Two senators on Thursday filed separate bills to extend the validity of the Bayanihan to Heal as One Act, giving President Rodrigo Duterte more time during which he can realign appropriations under the national budget to mitigate the impact of COVID-19 pandemic.
Senate President Pro Tempore Ralph Recto and Senate Majority Leader Juan Miguel Zubiri both want to extend the validity of the law until Sept. 30 to allow the government to further pursue its efforts to contain the spread of the new coronavirus and provide stimulus as the economy starts to open up.
In seeking for an extension, Recto acknowledged that the Philippine would need to address another challenge posed by the pandemic, the problem of uncertainty and the lack of business confidence.
He noted that uncertainty in times of a pandemic affect the minds of policy makers, business owners and ordinary citizens alike.
“The dramatic and unexpected impact on the economy has dampened the confidence of business in its ability to survive and eventually, turn around,” Recto said.
He said the impact of the COVID-19 pandemic, both in terms of human life and economic growth, is staggering.
“Thus, this moment of history is touted to be man’s darkest hour and perhaps, the bleakest period in this generation’s lifetime,” he said.
Zubiri said the extension will allow the President to continue to exercise the realignment of items in the national budget and other powers granted to him under the law to be able to provide emergency support for vulnerable groups and individuals, expand medical resources to fight COVID-19, and finance emergency initiatives to keep the economy afloat.
The measure seeks to amend the sunset provision of the law limiting its effectivity to only three months. A similar bill has been filed in the House of Representatives.
The Bayanihan law was approved by Congress in an hours-long special session on March 23. Duterte signed the measure into law on March 25.
Among the additional powers granted to the President under the law was the authority to grant a P5,000 to P8,000 cash assistance per month for two months to some 18 million low-income households.
Duterte, for a limited period, was also granted powers to reallocate government funds to measures against COVID-19.
The House of Representatives’ Defeat COVID-19 Ad Hoc Committee (DCC) on Thursday endorsed for plenary approval three bills and two resolutions that will reset the economy with a three-year P1.5-trillion stimulus program by creating jobs through infrastructure spending and boost public health.
House Majority Leader and Leyte Rep. Martin Romualdez said lawmakers had no choice but to speed the approval of the vital measures.
“We need to have these bills enacted into law as soon as possible if we want to rescue our people from further harm and even starvation in the wake of the COVID-19 pandemic,” Romualdez said. “The lives and livelihood of our countrymen depends on these measures.”
The House will hold an extended session until Thursday next week to ensure the passage of various important measures before Congress adjourns sine die, he said.
On Tuesday, the DCC approved the P1.3 trillion economic stimulus measure until 2023 under the Philippine Economic Stimulus Act (PESA), the Financial Institutions Strategic Transfer (FIST) Law and the Anti-Discrimination Bill.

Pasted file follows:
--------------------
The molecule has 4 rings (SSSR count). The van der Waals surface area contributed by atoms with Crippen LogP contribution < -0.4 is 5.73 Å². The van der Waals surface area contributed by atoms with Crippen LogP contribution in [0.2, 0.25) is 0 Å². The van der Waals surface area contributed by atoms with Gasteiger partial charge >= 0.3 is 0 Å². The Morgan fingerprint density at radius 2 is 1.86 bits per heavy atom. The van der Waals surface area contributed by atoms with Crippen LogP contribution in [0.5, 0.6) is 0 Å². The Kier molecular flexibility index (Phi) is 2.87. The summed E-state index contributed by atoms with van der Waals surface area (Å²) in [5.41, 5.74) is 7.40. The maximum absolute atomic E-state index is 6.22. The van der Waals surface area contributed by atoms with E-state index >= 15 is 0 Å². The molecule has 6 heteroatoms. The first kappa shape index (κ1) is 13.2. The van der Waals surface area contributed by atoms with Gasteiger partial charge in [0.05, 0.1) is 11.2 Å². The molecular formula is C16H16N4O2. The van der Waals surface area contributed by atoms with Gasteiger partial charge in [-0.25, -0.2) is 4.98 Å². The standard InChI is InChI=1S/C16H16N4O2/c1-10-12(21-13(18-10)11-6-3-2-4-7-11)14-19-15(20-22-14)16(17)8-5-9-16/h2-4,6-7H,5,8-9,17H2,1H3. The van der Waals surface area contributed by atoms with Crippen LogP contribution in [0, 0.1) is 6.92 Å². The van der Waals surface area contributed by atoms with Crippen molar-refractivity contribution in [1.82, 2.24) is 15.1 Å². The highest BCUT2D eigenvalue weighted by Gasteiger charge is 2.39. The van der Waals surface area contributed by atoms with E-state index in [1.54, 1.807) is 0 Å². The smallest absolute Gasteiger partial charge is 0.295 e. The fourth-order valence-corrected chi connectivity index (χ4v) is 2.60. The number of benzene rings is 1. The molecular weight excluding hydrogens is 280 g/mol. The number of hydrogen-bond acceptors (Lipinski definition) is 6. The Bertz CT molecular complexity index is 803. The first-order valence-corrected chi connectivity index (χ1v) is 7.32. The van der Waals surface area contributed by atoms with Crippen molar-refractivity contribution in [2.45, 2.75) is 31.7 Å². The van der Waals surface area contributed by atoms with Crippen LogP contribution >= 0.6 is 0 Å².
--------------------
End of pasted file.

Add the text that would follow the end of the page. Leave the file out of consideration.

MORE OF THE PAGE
Upon the motion of House Deputy Majority Leader and Zamboanga Sibugay Rep. Wilter Wee Palma II, the DCC approved the report of the Social Amelioration Cluster co-chaired by Deputy Speaker Luis Raymund Villafuerte of Camarines Sur and Leyte Rep. Lucy Torres Gomez on House Bill (HB) 6709 or the P1.5 trillion social amelioration program under the proposed “COVID-19 Unemployment Reduction Economic Stimulus (CURES) Act of 2020.”
“We all know that dole-outs do not provide a sustainable living to the people. It is incumbent upon us to come up with an economic stimulus package that assures sustainable employment and an improved economy,” said Romualdez.
“We seek to create millions of jobs that will spring from infrastructure projects in the rural areas and, eventually, will lead to the recovery of the economy.”
“We seek to end the unemployment problem through massive investment on public infrastructure, which we describe as shovel-ready projects. This strategy, at the same time, aims to provide a solid impetus to the government’s Balik-Probinsya program by creating jobs in the countryside,” he added.
A party-list legislator on Thursday urged the government to be more aggressive in offering the Philippines as an alternative investment destination for companies doing business in China in the aftermath of the COVID-19 pandemic.
“The government should take a more aggressive approach to convince firms seeking to move out of China that the Philippines is a good alternative for them given our unique competitive advantage, highly-skilled manpower and improved ease of doing business,” Bagong Henerasyon Rep. Bernadette Herrera said.
Herrera, a deputy majority leader, said the Philippines should seize the opportunity as the United States and Europe seek to reduce reliance on China as a manufacturing base in the aftermath of the pandemic and the resultant supply disruption.
Calls for an exit from China mounted as the Japanese government recently decided to provide subsidies to businesses that move production back to Japan, covering up to two-thirds of their relocation cost—a move that was fully supported by the U.S. government.
Herrera said it was never too late to convince some of the companies leaving China to consider the Philippines as a manufacturing alternative.
“This is a golden opportunity for the Philippines to up its game in securing more foreign direct investment projects to shore up the economy battered by a two-month community quarantine to contain the spread of COVID-19,” Herrera said.